Reel Opinions

Friday, August 25, 2006


When it comes to intentionally stupid and crude comedies, Beerfest has one heck of a concept. Too bad it's backed up by one lousy screenplay. Mysteriously popular Canadian comedy group, Broken Lizard (who shot to fame a couple years ago with their debut film, Super Troopers), once again prove that they have no idea what they're doing when it comes to comedy. Oh sure, they have some great ideas, and there are a couple of good gags scattered about the film, but the movie aims too low in its low brow humor, and the timing is completely off. Director and co-star Jay Chandrasekhar (last year's Dukes of Hazzard movie) and the rest of the cast seem to be having a great time up there on the screen, but we're left feeling like the only way we could be having that much fun is if we were as drunk as their characters are.

Beerfest takes Fight Club and just about every sports movie cliche for its inspiration, and views it through a pair of beer goggles. The action kicks off when American brothers Jan (Paul Soter) and Todd Wolfhouse (Erik Stolhanske) are sent to Germany to spread the ashes of their recently departed German grandfather (Donald Sutherland in an embarrassing cameo) in a "sacred family place". The sacred place turns out to be an underground beer drinking competition that is held every year called Beerfest, where the best drinkers the world over compete in a series of increasingly stupid Olympic-style chug games. It turns out their beloved grandfather is notorious on this side of the world for past misdeeds, and the two brothers are ridiculed and humiliated by the undefeated German drinking team. With the sting of defeat fresh in their minds, Jan and Todd are determined to defeat the Germans and restore their family name when the next competition rolls around. They have one year to form a crack team of beer guzzlers, and enter the competition as the USA Team. The team of misfits includes a nerdy scientist with a certain unhealthy scientific interest in frogs (Steve Lemme), an overweight eating competition champion (Kevin Heffernan), and a former drinking game master turned male prostitute (Jay Chandrasekhar).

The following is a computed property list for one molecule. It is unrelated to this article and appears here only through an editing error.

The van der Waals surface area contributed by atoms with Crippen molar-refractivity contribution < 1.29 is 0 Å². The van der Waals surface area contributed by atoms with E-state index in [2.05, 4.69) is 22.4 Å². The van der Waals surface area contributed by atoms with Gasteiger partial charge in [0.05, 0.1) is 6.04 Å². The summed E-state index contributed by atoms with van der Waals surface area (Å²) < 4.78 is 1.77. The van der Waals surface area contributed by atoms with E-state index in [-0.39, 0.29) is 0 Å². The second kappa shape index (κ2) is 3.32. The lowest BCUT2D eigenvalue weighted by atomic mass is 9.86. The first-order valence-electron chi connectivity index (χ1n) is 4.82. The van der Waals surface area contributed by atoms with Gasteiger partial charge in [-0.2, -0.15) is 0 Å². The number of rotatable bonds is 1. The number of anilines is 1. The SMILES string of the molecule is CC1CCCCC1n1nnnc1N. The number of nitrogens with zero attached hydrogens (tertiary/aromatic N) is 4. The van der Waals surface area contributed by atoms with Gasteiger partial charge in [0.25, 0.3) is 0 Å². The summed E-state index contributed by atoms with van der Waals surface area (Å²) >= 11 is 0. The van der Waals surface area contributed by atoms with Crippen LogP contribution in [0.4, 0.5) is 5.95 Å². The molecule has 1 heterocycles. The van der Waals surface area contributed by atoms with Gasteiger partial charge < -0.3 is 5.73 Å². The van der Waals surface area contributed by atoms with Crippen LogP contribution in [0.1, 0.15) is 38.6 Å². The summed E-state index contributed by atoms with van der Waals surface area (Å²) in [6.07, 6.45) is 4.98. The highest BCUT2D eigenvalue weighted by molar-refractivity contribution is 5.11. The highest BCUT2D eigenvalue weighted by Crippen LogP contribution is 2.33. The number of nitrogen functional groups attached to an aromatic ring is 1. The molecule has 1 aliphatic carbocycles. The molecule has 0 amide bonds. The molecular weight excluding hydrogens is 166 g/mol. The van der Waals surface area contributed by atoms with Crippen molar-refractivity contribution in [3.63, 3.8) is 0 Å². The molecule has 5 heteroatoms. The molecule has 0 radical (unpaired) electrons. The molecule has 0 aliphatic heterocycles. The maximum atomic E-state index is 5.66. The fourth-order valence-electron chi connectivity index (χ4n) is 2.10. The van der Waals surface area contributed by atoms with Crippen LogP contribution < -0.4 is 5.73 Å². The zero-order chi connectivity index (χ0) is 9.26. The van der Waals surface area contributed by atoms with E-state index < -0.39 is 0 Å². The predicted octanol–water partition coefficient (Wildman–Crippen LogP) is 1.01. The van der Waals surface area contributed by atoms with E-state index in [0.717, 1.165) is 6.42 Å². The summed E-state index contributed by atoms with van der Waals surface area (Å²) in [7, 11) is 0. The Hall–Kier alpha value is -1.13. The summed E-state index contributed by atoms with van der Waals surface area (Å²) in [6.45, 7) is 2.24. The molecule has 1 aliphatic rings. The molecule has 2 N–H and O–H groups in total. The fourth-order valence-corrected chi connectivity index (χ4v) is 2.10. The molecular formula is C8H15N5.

Beerfest is a sports parody movie for people who thought previous intentionally stupid sports parody films like Dodgeball and Baseketball were too intelligent and slow for their tastes. Once it gets a pesky disclaimer out of the way at the very beginning, warning the audience not to try the kind of stuff the characters do in this movie, Beerfest pretty much becomes an endless series of rapid fire gags that revolve around public drunkenness and every part of the human body being violated in some way, shape, or form. In a way, I somewhat admired the uncontrolled anarchy of the film. I liked the premise, and there are a couple good gags scattered about the film. There are some funny jabs at movie cliches (a main character dies, only to be replaced by his twin brother who suddenly shows up, and is played by the same actor), and one or two gross out gags that made me chuckle despite how juvenile I knew they were. I also liked veteran comic actress, Cloris Leachman, as the grandmother of the two main characters who has a not-so secret past of being a prostitute. The complements end here, however, as the rest of Beerfest just doesn't measure up no matter how much you lower your expectations.